Elijah was looking down at his ring again, but he nodded at Bill’s words. “It’s true,” he said quietly. “Living here is a privilege.” But Sean sensed a weight of sorrow pressing on Elijah at that moment, and he wondered at it.
Bill seemed to sense it, too. “Well, the daylight’s burning fast, so I won’t keep you. But you be sure and let me and Katie know if there’s anything you’re in need of, Woodjin, anything at all. You know you’ve only to ask.”
“I will. Give my best love to Katie.” Elijah hesitated, glanced at Sean and added quietly, “My blessing on you both.”
“I thank you.” And Bill bowed his head, as if in acceptance of the blessing. Then he said good-bye to Sean very politely and with only a lingering trace of wariness in his voice and eyes, and then with a wave slowly drove away.
As Elijah put the truck in gear again, the questions crowded thick and fast into Sean’s mouth. The first one to come out was probably the least important. “What’s ‘jack’?” he asked.
That brought a return of the lightness to Elijah’s expression, and Sean was glad he’d asked that rather than one of the more serious questions on his mind. “Jack is applejack, a hard cider that packs a one hell of a punch. It’s also called Jersey Lightning. Back in colonial times, it was used by the state to pay the road workers, but mostly it’s made privately in stills hidden in the woods. Bill has own still somewhere around here- he’s never revealed the location to me. But I’m sure that’s where he’s been, checking on the latest batch.”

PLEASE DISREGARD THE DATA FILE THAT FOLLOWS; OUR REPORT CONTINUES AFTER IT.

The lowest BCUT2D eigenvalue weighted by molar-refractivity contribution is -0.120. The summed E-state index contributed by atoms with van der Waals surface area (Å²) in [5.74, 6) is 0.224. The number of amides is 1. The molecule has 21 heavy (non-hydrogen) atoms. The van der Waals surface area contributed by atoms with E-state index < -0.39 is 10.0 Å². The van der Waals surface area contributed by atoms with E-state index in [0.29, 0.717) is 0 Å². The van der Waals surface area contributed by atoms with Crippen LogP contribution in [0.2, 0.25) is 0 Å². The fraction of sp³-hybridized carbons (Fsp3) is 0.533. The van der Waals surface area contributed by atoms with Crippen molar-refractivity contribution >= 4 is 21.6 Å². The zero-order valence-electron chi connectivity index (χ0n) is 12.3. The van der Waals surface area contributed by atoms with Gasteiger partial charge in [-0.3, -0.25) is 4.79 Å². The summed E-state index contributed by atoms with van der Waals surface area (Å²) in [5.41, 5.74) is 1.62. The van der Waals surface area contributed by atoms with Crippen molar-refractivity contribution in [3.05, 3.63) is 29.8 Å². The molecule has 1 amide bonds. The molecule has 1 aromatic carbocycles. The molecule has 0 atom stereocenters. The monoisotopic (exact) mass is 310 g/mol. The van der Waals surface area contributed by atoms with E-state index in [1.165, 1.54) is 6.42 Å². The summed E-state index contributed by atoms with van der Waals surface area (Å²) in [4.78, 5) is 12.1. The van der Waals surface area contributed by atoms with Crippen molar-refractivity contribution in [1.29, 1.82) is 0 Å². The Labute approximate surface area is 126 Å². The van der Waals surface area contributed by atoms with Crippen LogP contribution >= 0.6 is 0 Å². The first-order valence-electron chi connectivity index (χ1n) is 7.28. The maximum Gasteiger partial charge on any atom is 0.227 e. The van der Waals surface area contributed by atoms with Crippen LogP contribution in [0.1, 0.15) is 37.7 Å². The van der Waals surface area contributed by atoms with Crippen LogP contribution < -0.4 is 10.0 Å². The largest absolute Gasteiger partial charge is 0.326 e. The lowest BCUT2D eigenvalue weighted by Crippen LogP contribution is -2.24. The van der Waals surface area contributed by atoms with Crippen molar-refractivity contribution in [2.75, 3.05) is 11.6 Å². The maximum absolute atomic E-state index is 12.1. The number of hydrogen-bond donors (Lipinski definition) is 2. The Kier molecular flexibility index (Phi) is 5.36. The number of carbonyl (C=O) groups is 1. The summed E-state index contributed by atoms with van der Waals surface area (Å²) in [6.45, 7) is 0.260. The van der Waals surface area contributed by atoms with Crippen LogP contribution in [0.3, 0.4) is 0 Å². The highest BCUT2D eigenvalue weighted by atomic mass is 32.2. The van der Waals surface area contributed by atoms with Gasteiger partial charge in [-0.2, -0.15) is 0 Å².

“You mean he’s a moonshiner? Do people really brew moonshine in this day and age?” Sean was flabbergasted.
Elijah’s eyes danced with amusement. “Oh yes, not many, but there are still a few old-timers like Bill who won’t give it up.”
“But that can’t possibly be legal!”
Amusement spilled over into outright laughter. “Of course not, Sean. It never has been. But the police have always shrugged and looked the other way. There are a lot more important things for them to worry about, and it’s not as if Bill is selling the jack. He only makes enough for himself.”
“And you, I gather. What’s the story there?”
Elijah groaned theatrically. “On my twenty-first birthday, Bill presented me with a bottle of jack as a gift. All it took was one glass and I was giggling like a fool.” He grimaced. “Even worse than usual, I mean. And then I had a second glass and, well, the results weren’t pretty, Sean. I’ve never been so sick in my entire life, and Bill’s never let me live it down. I’ve watched him drink four glasses of that stuff and not turn a hair. Me, I stick to beer now.”
“Sounds like a wise decision.” Sean hesitated, and then added, “You shouldn’t be embarrassed by your giggle, you know. It’s charming.”
“Now you’re just being nice,” Elijah protested, flushing. “No one could possibly find my giggle charming. It’s downright embarrassing, that’s what is.”
“We’ll just have to agree to disagree, Elijah,” Sean said gently, and for the first time, he was the one to reach out. It was only the brush of fingertips over a faded canvas coat sleeve, but from the way his heart was pounding, it might have been the brush of lips on lips.
Sean leaned on the parapet of the Quaker Bridge and stared down into the dark water of the Batsto River, eddying slowly beneath scattered patches of ice. Elijah leaned beside him, chin resting on his crossed arms. The bridge was smaller than Sean had expected, and made out of concrete and rusted metal, with nary a sliver of wood in sight. Of course, in his mind’s eye, he’d been picturing the bridge as it would’ve appeared before it had been washed away in the violence of the thunderstorm the night that the white stag had appeared. But present and past became a bewildering jumble here in the pines, at least to Sean.